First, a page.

Complex things like education don’t happen in a vacuum.
So, when Kristine Duffy, president of State University of New York (SUNY) Adirondack, sees a large percentage of students arrive at her community college needing developmental education, she knows she needs to advocate for increased funding for New York’s K-12 public schools and find ways for her college to help high school students become college ready.
Duffy took time from her busy schedule to tell us how SUNY Adirondack is working with local high schools to help prepare students for college-level work.
What types of K-12 programs are underfunded?
We’re seeing fewer schools teaching beyond the core. Electives and extracurricular programs are getting cut to the point where a valedictorian at one high school has four study hall [periods]. He has nothing left to take that challenges him. Students often have only a small selection of AP and college-level courses available to them.
Even business and technology courses are getting taken away from public schools. One of the surprising facts we’ve uncovered is students can be great at posting on Facebook and Instagram and still not know how to use Word or Excel. Technology courses are still needed.
What will additional funding do for students?
What we’ve seen at SUNY Adirondack is that when students don’t have access to at least one college-level course, they are less likely to do well in the next step of their education. However, the academic exposure students need to be ready for college also includes being able to take electives or go on field trips that may spark an interest in a profession.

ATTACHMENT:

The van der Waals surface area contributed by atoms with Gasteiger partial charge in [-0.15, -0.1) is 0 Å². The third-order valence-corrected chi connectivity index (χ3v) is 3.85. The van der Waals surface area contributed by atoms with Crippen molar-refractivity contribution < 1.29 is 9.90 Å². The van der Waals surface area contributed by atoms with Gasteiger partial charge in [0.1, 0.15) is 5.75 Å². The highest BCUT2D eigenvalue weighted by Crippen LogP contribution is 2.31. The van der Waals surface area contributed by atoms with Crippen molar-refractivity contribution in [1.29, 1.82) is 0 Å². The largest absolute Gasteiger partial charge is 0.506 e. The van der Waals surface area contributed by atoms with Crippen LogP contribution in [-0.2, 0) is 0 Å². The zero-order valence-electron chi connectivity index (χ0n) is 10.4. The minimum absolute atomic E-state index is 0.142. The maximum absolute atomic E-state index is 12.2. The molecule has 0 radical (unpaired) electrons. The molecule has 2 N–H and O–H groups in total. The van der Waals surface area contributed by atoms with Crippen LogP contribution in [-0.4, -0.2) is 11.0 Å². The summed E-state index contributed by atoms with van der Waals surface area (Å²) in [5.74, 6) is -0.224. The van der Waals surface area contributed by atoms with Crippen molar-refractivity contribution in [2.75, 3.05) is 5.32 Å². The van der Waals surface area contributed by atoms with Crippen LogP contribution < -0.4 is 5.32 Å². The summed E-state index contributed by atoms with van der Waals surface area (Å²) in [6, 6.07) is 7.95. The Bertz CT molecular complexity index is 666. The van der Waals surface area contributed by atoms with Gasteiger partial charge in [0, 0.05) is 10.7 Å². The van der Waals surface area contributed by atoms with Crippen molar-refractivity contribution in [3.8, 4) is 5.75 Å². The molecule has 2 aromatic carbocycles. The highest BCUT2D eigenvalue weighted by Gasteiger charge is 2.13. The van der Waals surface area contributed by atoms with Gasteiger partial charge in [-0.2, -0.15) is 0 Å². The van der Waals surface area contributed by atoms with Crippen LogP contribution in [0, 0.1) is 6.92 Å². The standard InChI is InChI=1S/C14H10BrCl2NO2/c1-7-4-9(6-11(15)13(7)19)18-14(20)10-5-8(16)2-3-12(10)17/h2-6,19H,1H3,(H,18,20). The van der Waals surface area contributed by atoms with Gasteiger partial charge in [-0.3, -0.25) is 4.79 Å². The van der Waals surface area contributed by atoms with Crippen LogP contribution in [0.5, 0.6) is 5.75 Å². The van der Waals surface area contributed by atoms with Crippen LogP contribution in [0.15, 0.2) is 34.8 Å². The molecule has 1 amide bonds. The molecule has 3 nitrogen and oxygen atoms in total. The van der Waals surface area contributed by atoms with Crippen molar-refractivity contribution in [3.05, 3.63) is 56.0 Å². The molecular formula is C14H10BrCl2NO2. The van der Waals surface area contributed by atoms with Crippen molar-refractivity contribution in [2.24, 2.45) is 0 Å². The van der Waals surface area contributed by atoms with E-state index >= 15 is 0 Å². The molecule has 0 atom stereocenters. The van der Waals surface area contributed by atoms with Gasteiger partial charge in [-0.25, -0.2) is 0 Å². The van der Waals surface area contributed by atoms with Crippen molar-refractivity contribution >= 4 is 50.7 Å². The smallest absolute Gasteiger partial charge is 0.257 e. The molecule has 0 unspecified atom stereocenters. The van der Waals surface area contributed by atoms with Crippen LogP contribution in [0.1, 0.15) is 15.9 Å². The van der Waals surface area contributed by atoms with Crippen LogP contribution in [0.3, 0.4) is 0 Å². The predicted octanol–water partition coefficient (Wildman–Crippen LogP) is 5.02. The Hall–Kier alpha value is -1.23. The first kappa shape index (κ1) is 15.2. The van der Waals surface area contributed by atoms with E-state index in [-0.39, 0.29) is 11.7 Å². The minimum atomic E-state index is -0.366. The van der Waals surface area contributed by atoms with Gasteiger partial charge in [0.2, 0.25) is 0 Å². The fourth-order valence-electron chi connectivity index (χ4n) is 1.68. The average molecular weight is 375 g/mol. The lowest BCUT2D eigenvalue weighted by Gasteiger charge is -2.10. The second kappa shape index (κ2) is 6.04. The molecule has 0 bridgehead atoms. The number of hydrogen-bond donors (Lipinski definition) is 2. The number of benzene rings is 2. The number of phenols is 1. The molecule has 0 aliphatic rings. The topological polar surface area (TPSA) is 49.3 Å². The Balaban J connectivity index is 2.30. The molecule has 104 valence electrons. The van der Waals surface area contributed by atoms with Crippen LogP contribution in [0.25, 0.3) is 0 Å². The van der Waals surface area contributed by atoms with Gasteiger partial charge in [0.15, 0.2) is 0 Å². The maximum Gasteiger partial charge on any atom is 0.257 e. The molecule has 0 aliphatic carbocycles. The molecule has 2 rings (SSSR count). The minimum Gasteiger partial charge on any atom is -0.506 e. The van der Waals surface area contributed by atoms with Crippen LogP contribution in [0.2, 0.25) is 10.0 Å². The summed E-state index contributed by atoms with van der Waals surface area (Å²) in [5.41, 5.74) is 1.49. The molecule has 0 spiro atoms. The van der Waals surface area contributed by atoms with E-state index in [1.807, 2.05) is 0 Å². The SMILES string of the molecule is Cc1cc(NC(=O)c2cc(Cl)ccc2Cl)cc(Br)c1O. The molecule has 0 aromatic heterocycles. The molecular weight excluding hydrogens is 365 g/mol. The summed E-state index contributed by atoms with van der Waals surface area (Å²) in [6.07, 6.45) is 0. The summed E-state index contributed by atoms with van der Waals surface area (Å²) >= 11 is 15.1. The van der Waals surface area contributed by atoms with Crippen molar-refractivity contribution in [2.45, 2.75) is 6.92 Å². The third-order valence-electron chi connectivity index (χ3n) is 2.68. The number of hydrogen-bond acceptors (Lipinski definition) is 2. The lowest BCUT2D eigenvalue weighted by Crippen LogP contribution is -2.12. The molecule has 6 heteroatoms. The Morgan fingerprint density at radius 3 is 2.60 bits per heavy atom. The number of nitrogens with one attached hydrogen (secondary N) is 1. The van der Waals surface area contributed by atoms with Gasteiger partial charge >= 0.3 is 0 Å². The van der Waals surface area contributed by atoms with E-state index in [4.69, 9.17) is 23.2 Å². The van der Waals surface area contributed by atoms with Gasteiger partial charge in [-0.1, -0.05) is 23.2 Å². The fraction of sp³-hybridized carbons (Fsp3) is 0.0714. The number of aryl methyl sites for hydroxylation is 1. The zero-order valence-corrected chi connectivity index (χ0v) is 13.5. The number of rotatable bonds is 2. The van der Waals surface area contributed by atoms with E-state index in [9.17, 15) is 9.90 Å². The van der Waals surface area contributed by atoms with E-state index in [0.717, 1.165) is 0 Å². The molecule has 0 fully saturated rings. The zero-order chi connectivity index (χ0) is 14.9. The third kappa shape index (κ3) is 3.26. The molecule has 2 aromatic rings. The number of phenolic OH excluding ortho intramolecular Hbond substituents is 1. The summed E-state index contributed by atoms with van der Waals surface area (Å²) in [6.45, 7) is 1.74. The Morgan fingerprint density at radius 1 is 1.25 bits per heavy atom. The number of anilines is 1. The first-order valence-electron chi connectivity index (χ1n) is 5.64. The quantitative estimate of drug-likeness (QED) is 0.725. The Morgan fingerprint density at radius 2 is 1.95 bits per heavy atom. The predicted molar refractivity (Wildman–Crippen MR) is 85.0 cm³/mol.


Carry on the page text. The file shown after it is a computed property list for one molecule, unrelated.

For instance, many schools don’t have the budget to take students on a field trip to a local hospital where they can learn about other professions available to them in the medical field beyond doctors and nurses. With minimal additional funding, students could go on field trips. With more funding, they can take classes that can prepare them for a wide range of career fields. They’ll not just be more college ready from these experiences, but be ready to pick a major and complete degrees.
Students from middle-class families can arrange for their teens to take a course on our campus or can take them to different work environments. However, families with lower incomes have fewer options due to financial limitations. The only segment of the population that saw a decline in the number of bachelor’s degrees received between 1970 and 2012 was families earning $30,000 or less.
How can colleges and K-12 schools work together to offset some of these funding challenges?
First, it doesn’t take much funding for high schools to use ACCUPLACER [a suite of tests that assess reading, writing, math and computer skills] to determine how ready their students are for college coursework. We’ve piloted a program with five local high schools to provide them with placement tests. Some schools are developing a survey course with our help, such as one that can help students catch up on the knowledge needed to enter straight into college-level work post-high school graduation.
Working in enrollment and student affairs at community colleges for most of my career, I’ve seen why students come to college and why they stay. Students want to go to college, but we’ve got to give them the foundation in knowledge and career exposure to complete their educations and become part of the 21st-century workforce.
How is your community college working with local K-12 schools to ensure students are college ready? Tell us in the Comments.